Currently, many schools and communities provide an abundance of information about bullying. There are school and community programs across the globe designed to help students deal with bullies, but how affective are anti-bullying strategies? Bullying is not always obvious or easy for parents and teachers to identify, and with new studies suggesting that the effects of childhood bullying can last well into middle age, it is important for parents and guardians to address the issue and provide prevention tactics for children who need help dealing with a bully.
A recent study has revealed that the psychological effects of bullying can last nearly a lifetime, and severe bullying can affect a person’s well-being in many ways. The study, published in the American Journal of Psychiatry followed over 7000 British children born within a week of 1958, tracking them as they aged. For five decades, they were asked about their social relationships and mental health, as well as their professional and economic situations. The life-long study revealed that most people who had been bullied experienced greater psychological distress later in life. Being a victim of bullying also put the subjects at greater risk for depression, anxiety and suicide. In addition, the study revealed that children who experience frequent childhood bullying obtain a lower level of education and have a higher likelihood of unemployment, and adult victims of childhood bullying were less likely to have healthy relationships with both romantic partners and friends.
With information suggesting that bullying affects people well into adulthood, early intervention is increasingly important. Bullying is not always evident, especially within the world of cyber-bullying. Cyber-bullying is systematic, and can often follow the victim into their home, preventing them from maintaining a safe place away from aggression. Parents with a lack of information may not know how to manage bullying that occurs within the realm of social media. Parents and guardians must arm their children with prevention tactics to prevent potential life-long negative consequences.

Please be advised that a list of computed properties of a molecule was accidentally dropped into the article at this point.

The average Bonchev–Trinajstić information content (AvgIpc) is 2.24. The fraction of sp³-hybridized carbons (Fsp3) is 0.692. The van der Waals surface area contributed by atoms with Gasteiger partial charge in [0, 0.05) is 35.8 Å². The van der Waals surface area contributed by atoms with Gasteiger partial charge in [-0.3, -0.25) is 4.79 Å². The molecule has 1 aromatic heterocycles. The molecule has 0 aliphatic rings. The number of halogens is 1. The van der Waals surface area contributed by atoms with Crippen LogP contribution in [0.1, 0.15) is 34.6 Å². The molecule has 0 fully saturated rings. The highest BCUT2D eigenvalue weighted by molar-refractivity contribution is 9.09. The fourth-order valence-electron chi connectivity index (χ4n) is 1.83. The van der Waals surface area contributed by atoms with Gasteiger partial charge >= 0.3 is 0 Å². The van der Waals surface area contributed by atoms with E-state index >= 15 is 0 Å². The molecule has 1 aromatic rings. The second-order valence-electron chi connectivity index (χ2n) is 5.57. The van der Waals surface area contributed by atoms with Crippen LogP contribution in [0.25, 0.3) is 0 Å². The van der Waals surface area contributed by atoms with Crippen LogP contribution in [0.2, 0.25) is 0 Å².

Kennedy Elementary School in Detroit has recently implemented a program for female students called Girls Stand Strong. Young girls in the program learn how to stand up to bullies, but also how to avoid becoming a bully themselves. The program focuses on being a good friend and finding good friends, and provides ways for young girls to cope with their feelings. Another program for girls called Girls On the Run mixes physical exercise with self-confidence training. Offered through the Boys & Girls Club, it incorporates exercise and physical activity as an anti-bullying strategy, and includes answering questions about bullying between running laps.
Keeping children active and focused on their interests may have a large impact on not only the victims but the aggressors as well. Learning how to manage anger is key to preventing impulsive decision making, and having a healthy outlet for emotions could provide children with an alternative to lashing out or withdrawing from their social sphere. Teaching children empathy, and providing them with better tactics to prevent bullying may make all the difference for children in the future.
Commentary By Sandra Pugliese